Dementia can be caused by a number of factors, from strokes to brain tumors to genetics to various other triggers. Now the health of the heart, and the circulatory system that supports, has joined the list of elements that can contribute to the development of dementia.
Vascular dementia caused by poor blood flow to the brain.
Although many people associate Alzheimer’s disease as the main driver of cognitive difficulties, there are many different types of dementia. Vascular dementia is the type thought to be caused by poor blood flow to the brain. It follows that problems with the heart and blood vessels that supply oxygen and nutrients to the brain — the vascular system — would also lead to an increased risk of dementia. Although memory loss can be caused by vascular dementia, its symptoms are more commonly associated with problems in decision-making, reasoning, speaking or understanding speech, and visual-spatial issues.
Heart healthy lifestyle changes also lower the risk of dementia.
The link between a healthy heart and a lowered risk of dementia gained further credence after a 2018 study in France that followed more than the 6500 people who were 65 or older. The researchers measured the participants based on how closely they adhered to the guidelines in the American Heart Association’s “Life’s Simple 7” recommendations in these areas:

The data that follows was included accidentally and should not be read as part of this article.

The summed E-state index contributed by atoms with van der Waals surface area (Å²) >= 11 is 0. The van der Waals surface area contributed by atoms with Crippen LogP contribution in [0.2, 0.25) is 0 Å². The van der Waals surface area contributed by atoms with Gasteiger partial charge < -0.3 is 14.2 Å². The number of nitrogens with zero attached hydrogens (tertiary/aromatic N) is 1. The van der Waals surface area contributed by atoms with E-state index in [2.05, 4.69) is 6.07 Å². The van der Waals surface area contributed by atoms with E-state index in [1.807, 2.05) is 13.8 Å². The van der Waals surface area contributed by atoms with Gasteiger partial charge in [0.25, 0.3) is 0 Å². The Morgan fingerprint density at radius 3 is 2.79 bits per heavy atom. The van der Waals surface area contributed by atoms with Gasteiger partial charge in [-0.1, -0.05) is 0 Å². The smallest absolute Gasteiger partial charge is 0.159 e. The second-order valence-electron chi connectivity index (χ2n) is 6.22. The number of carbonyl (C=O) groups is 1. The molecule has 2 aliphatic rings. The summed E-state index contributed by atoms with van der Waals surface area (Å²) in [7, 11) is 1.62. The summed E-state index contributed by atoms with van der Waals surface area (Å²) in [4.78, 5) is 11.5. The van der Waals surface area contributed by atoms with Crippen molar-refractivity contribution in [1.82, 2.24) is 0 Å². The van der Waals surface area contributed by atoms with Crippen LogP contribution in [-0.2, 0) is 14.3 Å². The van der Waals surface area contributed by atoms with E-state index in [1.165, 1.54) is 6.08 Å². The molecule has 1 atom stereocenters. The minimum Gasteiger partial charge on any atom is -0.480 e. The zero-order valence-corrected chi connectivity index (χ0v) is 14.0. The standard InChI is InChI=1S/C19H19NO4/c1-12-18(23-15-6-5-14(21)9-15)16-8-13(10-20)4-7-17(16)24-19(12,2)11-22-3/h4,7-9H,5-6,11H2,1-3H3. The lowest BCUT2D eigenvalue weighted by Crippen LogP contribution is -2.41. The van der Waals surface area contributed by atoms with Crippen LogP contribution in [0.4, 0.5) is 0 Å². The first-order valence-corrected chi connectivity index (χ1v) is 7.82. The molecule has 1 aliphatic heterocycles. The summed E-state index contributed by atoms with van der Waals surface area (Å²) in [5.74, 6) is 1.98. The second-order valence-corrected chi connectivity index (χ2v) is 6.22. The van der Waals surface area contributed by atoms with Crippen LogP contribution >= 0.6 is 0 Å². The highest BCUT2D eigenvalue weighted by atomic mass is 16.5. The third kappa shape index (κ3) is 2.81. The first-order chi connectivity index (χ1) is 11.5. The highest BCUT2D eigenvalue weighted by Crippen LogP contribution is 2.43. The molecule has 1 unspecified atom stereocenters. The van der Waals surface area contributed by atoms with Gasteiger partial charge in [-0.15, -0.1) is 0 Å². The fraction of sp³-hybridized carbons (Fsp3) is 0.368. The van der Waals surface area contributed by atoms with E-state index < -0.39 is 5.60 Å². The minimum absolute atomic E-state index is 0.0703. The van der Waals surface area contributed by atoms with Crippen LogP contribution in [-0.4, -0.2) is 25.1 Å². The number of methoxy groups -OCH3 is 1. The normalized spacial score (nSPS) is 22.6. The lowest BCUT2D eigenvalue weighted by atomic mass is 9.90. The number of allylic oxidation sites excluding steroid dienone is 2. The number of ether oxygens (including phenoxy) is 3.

- Managing blood pressure, cholesterol and blood sugar
- Giving up smoking
- Regular exercise
- Having a diet rich in vegetables, fruit and fish
- Maintaining a healthy weight
After eight years, 11.2% of the study participants had developed dementia. But the more participants who had successfully followed the “Simple 7” heart health guidelines, the greater their tendency to avoid dementia. Specifically, among those who followed at least five of the seven factors, just 7.9% developed dementia, with the risk dropping a further 10% for each additional metric.
According to the lead author on the study, Cécilia Samieri, a professor of epidemiology at the University of Bordeaux, “combining optimal cardiovascular metrics can reduce your risk for dementia. You don’t have to be perfect, but each time you add a factor you reduce your risk.”
Start now for a healthy heart and a sharper mind.
Take care of your heart and you’re on the road to a reduced risk of cognitive problems as you get older. Start with a healthy diet and regular exercise. If you smoke, it’s time to quit. Those steps, along with regular visits to your doctor to measure and control your blood pressure, cholesterol and blood sugar, can help keep your heart, your brain, and every other part of you going strong for years to come.